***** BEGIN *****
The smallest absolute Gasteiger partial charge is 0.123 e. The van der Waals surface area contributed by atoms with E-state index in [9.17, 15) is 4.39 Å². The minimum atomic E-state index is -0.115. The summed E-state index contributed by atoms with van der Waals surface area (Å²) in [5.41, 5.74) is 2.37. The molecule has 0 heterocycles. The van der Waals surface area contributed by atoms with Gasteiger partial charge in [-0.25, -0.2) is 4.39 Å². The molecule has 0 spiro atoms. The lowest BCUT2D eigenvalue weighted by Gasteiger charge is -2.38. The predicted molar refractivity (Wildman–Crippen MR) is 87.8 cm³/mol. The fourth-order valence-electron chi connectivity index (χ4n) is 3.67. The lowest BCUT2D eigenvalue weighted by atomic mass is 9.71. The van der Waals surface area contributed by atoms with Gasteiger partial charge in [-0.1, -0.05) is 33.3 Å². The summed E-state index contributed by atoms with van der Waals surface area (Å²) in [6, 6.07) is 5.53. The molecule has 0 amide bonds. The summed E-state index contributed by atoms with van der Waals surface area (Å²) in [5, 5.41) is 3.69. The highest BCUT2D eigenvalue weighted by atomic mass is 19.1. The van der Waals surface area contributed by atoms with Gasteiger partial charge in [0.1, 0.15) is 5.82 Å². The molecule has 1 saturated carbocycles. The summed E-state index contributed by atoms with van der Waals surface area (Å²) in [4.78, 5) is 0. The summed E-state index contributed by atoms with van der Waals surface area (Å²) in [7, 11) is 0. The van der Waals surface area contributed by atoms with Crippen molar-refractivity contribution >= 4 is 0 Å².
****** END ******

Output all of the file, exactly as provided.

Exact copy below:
The smallest absolute Gasteiger partial charge is 0.123 e. The van der Waals surface area contributed by atoms with E-state index in [9.17, 15) is 4.39 Å². The minimum atomic E-state index is -0.115. The summed E-state index contributed by atoms with van der Waals surface area (Å²) in [5.41, 5.74) is 2.37. The molecule has 0 heterocycles. The van der Waals surface area contributed by atoms with Gasteiger partial charge in [-0.25, -0.2) is 4.39 Å². The molecule has 0 spiro atoms. The lowest BCUT2D eigenvalue weighted by Gasteiger charge is -2.38. The predicted molar refractivity (Wildman–Crippen MR) is 87.8 cm³/mol. The fourth-order valence-electron chi connectivity index (χ4n) is 3.67. The lowest BCUT2D eigenvalue weighted by atomic mass is 9.71. The van der Waals surface area contributed by atoms with Gasteiger partial charge in [-0.1, -0.05) is 33.3 Å². The summed E-state index contributed by atoms with van der Waals surface area (Å²) in [6, 6.07) is 5.53. The molecule has 0 amide bonds. The summed E-state index contributed by atoms with van der Waals surface area (Å²) in [5, 5.41) is 3.69. The highest BCUT2D eigenvalue weighted by atomic mass is 19.1. The van der Waals surface area contributed by atoms with Gasteiger partial charge in [0.1, 0.15) is 5.82 Å². The molecule has 1 saturated carbocycles. The summed E-state index contributed by atoms with van der Waals surface area (Å²) in [4.78, 5) is 0. The summed E-state index contributed by atoms with van der Waals surface area (Å²) in [7, 11) is 0. The van der Waals surface area contributed by atoms with Crippen molar-refractivity contribution >= 4 is 0 Å².